Tunisia, WikiLeaks And Food Crisis: Forces For A Global Revolution
By Gilbert Mercier
NEWS JUNKIE POSTJan 24, 2011 at 5:14 pm
It would be hard to contest that our world is in crisis, or at least at a turning point. The models which were developed at the start of the industrial revolution have either failed or are crumbling in front of us in “real time”. If communism died in the 80′s with the collapse of the Soviet Union, capitalism is now on life support. Nothing was revolutionary about the industrial revolution, but instead the industrial leviathan enslaved workers and started destroying our ecosystem by its immense appetite for resources and for burning energy.
The ruling transnational elites, either in the corporate, financial or political sectors, are now operating outside national boundaries with complete disregard for local populations. To an American businessman, it doesn’t matter if his home town is experiencing double digit unemployment if he can find a cheaper way to fabricate a product in China or India. Workers in both China and India are paid meager wages, which barely allow them to survive but allow the Chinese or Indian counterpart of the US businessman to become wealthy in the process. Globalization has made capitalism into a destructive machine of wealth concentration without any concerns for the “worker bees” producing the wealth, and for the damage it creates to our environment by draining our resources.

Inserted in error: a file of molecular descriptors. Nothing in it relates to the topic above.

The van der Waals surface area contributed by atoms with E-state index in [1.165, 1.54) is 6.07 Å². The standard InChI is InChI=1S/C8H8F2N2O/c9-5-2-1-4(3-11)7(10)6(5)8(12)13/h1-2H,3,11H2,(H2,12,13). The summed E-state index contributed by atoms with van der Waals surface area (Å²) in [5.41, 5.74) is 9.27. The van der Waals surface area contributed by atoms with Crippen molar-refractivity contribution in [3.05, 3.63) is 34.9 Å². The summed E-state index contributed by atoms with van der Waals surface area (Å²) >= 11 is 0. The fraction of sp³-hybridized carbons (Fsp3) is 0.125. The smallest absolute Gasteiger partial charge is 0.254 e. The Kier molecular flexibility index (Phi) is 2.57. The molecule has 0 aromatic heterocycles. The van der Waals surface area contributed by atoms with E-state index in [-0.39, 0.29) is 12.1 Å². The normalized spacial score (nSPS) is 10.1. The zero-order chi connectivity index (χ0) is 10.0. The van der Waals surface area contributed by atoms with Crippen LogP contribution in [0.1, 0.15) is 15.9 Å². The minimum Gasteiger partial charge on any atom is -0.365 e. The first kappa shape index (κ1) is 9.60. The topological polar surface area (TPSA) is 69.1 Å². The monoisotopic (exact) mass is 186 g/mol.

Global Food Crisis: The Gathering Of A Perfect Storm